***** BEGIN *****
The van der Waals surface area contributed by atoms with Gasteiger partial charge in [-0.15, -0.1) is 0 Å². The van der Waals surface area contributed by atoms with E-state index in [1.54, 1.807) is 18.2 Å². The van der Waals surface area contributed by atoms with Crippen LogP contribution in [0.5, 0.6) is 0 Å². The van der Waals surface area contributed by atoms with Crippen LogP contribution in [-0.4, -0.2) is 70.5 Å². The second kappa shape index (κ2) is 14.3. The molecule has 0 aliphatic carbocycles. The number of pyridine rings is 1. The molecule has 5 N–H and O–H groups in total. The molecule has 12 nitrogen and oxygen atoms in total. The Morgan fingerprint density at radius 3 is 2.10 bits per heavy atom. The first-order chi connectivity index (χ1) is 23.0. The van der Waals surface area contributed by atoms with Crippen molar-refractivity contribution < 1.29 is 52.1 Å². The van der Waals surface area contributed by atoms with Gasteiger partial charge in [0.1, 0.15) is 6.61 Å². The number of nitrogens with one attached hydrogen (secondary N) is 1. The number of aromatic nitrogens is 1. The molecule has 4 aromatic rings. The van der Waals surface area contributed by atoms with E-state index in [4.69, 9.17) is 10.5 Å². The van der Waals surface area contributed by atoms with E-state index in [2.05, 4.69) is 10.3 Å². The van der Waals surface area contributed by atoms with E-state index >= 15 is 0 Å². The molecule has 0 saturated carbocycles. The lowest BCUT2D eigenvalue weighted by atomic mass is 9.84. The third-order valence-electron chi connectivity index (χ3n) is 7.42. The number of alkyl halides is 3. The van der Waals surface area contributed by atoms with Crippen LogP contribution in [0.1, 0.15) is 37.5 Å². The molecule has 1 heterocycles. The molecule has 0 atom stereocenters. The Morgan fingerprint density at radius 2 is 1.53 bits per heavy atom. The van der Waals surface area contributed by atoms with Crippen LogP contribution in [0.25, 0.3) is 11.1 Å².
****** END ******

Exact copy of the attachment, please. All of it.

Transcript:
The van der Waals surface area contributed by atoms with Gasteiger partial charge in [-0.15, -0.1) is 0 Å². The van der Waals surface area contributed by atoms with E-state index in [1.54, 1.807) is 18.2 Å². The van der Waals surface area contributed by atoms with Crippen LogP contribution in [0.5, 0.6) is 0 Å². The van der Waals surface area contributed by atoms with Crippen LogP contribution in [-0.4, -0.2) is 70.5 Å². The second kappa shape index (κ2) is 14.3. The molecule has 0 aliphatic carbocycles. The number of pyridine rings is 1. The molecule has 5 N–H and O–H groups in total. The molecule has 12 nitrogen and oxygen atoms in total. The Morgan fingerprint density at radius 3 is 2.10 bits per heavy atom. The first-order chi connectivity index (χ1) is 23.0. The van der Waals surface area contributed by atoms with Crippen molar-refractivity contribution < 1.29 is 52.1 Å². The van der Waals surface area contributed by atoms with Gasteiger partial charge in [0.1, 0.15) is 6.61 Å². The number of nitrogens with one attached hydrogen (secondary N) is 1. The number of aromatic nitrogens is 1. The molecule has 4 aromatic rings. The van der Waals surface area contributed by atoms with E-state index in [4.69, 9.17) is 10.5 Å². The van der Waals surface area contributed by atoms with E-state index in [2.05, 4.69) is 10.3 Å². The van der Waals surface area contributed by atoms with E-state index >= 15 is 0 Å². The molecule has 0 saturated carbocycles. The lowest BCUT2D eigenvalue weighted by atomic mass is 9.84. The third-order valence-electron chi connectivity index (χ3n) is 7.42. The number of alkyl halides is 3. The van der Waals surface area contributed by atoms with Crippen LogP contribution in [0.1, 0.15) is 37.5 Å². The molecule has 1 heterocycles. The molecule has 0 atom stereocenters. The Morgan fingerprint density at radius 2 is 1.53 bits per heavy atom. The van der Waals surface area contributed by atoms with Crippen LogP contribution in [0.25, 0.3) is 11.1 Å².